There are only two WHOCCs in the country in the area of palliative care, both of which are in Kerala.
The formal inauguration of Trivandrum Institute of Palliative Sciences (TIPS), the pain and palliative care unit of Pallium India, as a World Health Organization Collaborating Centre (WHOCC) for Training and Policy on Access to Pain Relief, will be held in the capital on Wednesday.
Defence Minister A.K. Antony will inaugurate the function, which will be presided over by Health Minister V.S. Sivakumar.
Addressing a press conference here on Monday, chairman of Pallium India M.R. Rajagopal said that the designation of TIPS as a WHO collaborating centre was in acknowledgement of the work done by the organisation in promoting palliative care services and raising awareness among the public about it.
There are only two WHOCCs in the country in the area of palliative care, both of which are in Kerala. The Institute of Palliative Medicine in Kozhikode is WHO’s collaborating centre in the area of community participation in palliative care, while TIPS’ expertise has been acknowledged in the area of training.
More than 99 per cent of those who suffer from chronic diseases in the country still have no access to pain relief because oral morphine is still not available in a majority of government or private hospitals. The palliative care services network in the country has, over the past several years, managed to simplify narcotic regulations in 14 States so that morphine is available for pain relief to patients.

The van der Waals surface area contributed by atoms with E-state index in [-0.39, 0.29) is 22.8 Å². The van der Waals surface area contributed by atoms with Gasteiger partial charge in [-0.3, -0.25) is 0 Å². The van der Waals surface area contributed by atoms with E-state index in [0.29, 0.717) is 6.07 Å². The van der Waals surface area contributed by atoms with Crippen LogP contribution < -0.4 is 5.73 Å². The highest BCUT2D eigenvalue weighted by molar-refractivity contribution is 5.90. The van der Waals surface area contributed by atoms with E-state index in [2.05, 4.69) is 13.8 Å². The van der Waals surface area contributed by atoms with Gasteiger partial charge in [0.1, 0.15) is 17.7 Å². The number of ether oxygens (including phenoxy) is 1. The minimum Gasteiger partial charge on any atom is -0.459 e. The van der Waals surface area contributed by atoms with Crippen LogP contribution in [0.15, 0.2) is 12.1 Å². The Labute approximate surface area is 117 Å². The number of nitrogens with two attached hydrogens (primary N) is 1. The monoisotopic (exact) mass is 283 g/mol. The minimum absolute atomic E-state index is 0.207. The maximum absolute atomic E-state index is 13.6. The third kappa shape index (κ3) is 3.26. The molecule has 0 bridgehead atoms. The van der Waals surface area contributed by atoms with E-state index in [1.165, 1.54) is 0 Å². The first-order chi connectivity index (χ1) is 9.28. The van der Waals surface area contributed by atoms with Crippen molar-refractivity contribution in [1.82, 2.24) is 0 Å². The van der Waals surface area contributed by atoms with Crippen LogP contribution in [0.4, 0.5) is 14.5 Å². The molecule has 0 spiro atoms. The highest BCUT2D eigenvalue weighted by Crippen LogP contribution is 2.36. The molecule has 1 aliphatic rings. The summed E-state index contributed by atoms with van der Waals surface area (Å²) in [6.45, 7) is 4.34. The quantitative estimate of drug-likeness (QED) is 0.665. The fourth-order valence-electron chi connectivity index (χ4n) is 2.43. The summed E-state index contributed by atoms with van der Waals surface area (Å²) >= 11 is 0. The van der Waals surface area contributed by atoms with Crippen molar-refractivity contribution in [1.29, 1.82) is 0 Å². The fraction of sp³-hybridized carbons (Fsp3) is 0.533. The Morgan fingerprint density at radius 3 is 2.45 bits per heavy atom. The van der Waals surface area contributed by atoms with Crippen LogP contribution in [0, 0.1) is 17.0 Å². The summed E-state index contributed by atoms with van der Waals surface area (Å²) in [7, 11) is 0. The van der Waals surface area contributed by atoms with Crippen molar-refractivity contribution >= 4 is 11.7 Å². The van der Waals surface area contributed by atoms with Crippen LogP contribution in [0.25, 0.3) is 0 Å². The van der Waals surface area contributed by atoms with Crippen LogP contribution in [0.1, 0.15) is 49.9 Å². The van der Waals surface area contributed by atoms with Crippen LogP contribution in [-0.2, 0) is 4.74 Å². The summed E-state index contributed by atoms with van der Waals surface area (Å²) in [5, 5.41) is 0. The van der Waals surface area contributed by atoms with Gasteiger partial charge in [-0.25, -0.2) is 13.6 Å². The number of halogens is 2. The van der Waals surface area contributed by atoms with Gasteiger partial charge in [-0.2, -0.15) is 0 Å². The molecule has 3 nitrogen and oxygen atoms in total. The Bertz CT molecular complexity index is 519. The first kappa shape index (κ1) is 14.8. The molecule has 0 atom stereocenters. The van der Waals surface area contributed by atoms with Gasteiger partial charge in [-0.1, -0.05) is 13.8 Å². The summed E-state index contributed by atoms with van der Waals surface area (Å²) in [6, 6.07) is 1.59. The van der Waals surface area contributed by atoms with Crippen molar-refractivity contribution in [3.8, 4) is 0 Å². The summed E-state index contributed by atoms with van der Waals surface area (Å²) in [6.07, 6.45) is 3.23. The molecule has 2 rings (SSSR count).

Kerala has gone way ahead of other States and has in fact been a model for the rest of the country, in the manner in which it has taken palliative care to the centre of patient care. At least 100 institutions, mostly non-governmental, stock and dispense oral morphine to be used at home. At least three medical colleges in the State impart education in pain management and palliative care. Kerala is also the only State to have formulated a Palliative Care Policy, Dr. Rajagopal pointed out.
TIPS delivers its patient care services from a space provided by S.U.T Royal Hospital at Kochulloor in the city. It currently works with seven volunteer-led community-based organisations providing palliative care services; encourages the formation of more volunteer networks in the field; and conducts several training programmes for doctors, nurses and volunteers in palliative care. It also offers home visits to patients twice a week.